Gotcha! Lightning Strikes

By David F. Carr  |  Posted 2004-01-27 Print this article Print

A high-end power-protection system cost only about $30,000, Suncoast's experience shows it is possible to protect against even the most severe surges.

Even for organizations back in the U.S., the environment can be hazardous. In 2000, Suncoast Schools Federal Credit Union's data center took a direct hit from lightning. A bolt to a 480-volt utility cable leading into the building vaporized the Tampa facility's electric meter and left the service panel twisted and blackened. But the data center kept running—off a generator. Millions of dollars worth of business could have been lost if the servers and data in that building had been fried, says facilities manager Eric Brendle. Given his investment in a high-end power-protection system cost only about $30,000, Suncoast's experience shows it is possible to protect against even the most severe surges.

Problem: Not all surge protectors are created equal—and a single layer of protection may not be adequate.

Resolution: Deploy high-capacity surge suppressors. Suncoast Federal deployed serious surge suppressors and hired a specialist, Power & Systems Innovations (PSI) of Orlando, to install them. The highest-capacity units installed at the electric service entrance to Suncoast's data center could take a hit of 200 kiloamps—the highest recorded strength of a lightning bolt is about 250 kiloamps, according to PSI. Behind that first line of defense, PSI added up to six layers of suppressors to protect branch circuits and specific data-center equipment. That way, when a surge blew past the first line of defense, there were other suppressors to protect the equipment.

Problem: Surge protectors are only as good as the grounding system to which they're connected.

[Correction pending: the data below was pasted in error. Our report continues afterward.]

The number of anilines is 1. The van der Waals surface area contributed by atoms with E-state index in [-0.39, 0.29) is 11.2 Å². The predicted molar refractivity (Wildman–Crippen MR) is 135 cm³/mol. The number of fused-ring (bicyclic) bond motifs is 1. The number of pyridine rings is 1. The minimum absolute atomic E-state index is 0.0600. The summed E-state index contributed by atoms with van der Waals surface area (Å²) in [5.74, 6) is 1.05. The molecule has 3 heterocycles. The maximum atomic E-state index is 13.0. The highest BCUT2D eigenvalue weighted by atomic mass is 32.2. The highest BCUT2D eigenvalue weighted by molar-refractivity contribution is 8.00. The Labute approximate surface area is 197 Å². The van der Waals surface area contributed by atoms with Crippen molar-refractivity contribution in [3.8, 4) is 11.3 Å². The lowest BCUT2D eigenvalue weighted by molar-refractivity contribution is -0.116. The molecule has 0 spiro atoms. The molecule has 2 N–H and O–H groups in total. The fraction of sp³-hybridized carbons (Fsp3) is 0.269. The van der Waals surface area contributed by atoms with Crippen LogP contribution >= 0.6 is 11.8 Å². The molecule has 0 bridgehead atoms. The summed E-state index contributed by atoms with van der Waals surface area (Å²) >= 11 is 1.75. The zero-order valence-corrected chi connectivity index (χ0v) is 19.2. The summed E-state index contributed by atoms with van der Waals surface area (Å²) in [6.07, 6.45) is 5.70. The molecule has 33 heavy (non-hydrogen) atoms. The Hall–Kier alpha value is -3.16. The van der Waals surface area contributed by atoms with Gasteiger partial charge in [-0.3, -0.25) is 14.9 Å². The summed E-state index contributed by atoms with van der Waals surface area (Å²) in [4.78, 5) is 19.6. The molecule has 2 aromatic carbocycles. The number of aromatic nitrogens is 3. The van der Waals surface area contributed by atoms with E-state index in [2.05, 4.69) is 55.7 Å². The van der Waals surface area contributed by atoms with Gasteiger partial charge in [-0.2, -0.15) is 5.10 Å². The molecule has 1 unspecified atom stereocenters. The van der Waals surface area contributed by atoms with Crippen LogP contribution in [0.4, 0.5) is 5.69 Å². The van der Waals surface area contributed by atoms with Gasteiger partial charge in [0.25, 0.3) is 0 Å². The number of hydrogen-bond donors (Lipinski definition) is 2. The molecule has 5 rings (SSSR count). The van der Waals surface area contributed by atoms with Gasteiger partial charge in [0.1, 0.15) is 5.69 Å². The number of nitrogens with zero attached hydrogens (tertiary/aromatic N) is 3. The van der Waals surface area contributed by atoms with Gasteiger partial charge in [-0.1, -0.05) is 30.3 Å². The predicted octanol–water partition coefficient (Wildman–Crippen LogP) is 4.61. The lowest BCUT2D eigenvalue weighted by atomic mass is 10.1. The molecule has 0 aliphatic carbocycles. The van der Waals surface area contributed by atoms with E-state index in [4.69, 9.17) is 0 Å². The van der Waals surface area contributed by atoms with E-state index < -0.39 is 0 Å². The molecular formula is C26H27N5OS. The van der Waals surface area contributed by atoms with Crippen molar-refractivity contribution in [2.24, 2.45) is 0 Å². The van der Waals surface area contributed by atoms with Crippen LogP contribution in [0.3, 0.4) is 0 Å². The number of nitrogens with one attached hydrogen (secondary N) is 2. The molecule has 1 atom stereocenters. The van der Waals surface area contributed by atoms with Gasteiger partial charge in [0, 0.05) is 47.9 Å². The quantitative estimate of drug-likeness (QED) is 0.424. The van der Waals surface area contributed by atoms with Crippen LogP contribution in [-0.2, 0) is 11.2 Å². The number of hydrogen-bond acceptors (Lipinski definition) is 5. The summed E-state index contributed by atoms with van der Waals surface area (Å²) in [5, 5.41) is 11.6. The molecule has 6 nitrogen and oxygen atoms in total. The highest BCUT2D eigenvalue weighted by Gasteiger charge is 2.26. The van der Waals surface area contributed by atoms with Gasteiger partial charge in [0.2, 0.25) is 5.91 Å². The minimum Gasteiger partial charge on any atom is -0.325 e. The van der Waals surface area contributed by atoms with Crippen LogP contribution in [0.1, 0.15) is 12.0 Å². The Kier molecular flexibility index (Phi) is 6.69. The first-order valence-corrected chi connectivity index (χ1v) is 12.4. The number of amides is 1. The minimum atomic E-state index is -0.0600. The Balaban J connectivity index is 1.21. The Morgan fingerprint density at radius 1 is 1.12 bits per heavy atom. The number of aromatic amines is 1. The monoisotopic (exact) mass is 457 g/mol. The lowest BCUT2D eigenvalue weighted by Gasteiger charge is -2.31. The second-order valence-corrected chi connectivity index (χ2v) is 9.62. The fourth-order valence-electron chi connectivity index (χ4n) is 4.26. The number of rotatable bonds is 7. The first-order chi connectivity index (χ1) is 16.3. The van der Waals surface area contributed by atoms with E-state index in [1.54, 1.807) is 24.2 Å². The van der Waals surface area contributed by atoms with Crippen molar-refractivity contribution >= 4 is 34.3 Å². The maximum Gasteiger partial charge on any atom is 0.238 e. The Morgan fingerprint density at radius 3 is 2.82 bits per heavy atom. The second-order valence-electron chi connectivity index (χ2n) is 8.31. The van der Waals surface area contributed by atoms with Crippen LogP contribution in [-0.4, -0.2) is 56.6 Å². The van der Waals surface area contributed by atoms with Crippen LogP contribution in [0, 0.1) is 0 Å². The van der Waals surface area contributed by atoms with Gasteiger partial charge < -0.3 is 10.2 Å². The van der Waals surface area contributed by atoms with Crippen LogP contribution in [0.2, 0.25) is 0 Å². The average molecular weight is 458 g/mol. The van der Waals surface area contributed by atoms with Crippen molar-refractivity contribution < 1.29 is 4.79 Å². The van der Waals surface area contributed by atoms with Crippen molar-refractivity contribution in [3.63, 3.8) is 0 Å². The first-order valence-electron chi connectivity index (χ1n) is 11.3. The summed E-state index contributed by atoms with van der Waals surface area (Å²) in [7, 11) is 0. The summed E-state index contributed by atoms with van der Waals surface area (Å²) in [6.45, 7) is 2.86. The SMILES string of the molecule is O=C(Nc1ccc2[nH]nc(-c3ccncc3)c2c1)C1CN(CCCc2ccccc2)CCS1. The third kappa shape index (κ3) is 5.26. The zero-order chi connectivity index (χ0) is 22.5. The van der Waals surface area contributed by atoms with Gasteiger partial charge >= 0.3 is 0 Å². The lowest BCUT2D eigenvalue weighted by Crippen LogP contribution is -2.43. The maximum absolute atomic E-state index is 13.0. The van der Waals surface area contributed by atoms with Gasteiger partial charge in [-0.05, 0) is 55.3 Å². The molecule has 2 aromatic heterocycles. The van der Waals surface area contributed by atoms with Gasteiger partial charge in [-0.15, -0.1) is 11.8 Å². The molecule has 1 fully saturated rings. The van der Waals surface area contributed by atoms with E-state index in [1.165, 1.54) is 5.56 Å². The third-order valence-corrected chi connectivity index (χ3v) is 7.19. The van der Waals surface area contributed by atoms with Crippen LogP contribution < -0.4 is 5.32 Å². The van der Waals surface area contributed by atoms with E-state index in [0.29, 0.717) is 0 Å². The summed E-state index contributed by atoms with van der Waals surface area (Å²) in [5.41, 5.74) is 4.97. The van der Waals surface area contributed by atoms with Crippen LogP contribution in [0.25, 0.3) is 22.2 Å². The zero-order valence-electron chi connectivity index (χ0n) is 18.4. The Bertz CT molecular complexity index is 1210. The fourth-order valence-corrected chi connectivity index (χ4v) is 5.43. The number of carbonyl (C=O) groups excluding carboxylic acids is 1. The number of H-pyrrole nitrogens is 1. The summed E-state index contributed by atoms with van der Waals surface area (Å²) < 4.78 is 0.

Resolution: Test your grounding system. PSI president John West, Sr., recommends that the electrical resistance between the grounding wires and the earth in which they are buried should be no greater than 5 ohms, a measure of resistance. If the resistance is too high and can't be lowered by moving the grounding rods, soil additives such as bentonite clay can boost conductivity, he says.

Problem: Surges may be diverted toward, rather than away from, your equipment if provided with more than one path to the grounding system.

Resolution: Ensure your network and electrical systems are designed to provide a single path to the ground from any given point. Segments of your network and power systems that are connected to different grounds should be electrically isolated to minimize the potential for ground loops.

Problem: Surges come across external network cables and telephone wires, not just power lines.

Resolution: Wires strung between buildings can act like an antenna to attract lightning if not properly shielded. Make sure your surge-protection systems cover network and phone lines as well as power outlets. Between buildings, consider using fiber optic connections, which do not attract lightning because they conduct pulses of light rather than electric signals.

David F. Carr David F. Carr is the Technology Editor for Baseline Magazine, a Ziff Davis publication focused on information technology and its management, with an emphasis on measurable, bottom-line results. He wrote two of Baseline's cover stories focused on the role of technology in disaster recovery, one focused on the response to the tsunami in Indonesia and another on the City of New Orleans after Hurricane Katrina.David has been the author or co-author of many Baseline Case Dissections on corporate technology successes and failures (such as the role of Kmart's inept supply chain implementation in its decline versus Wal-Mart or the successful use of technology to create new market opportunities for office furniture maker Herman Miller). He has also written about the FAA's halting attempts to modernize air traffic control, and in 2003 he traveled to Sierra Leone and Liberia to report on the role of technology in United Nations peacekeeping.David joined Baseline prior to the launch of the magazine in 2001 and helped define popular elements of the magazine such as Gotcha!, which offers cautionary tales about technology pitfalls and how to avoid them.

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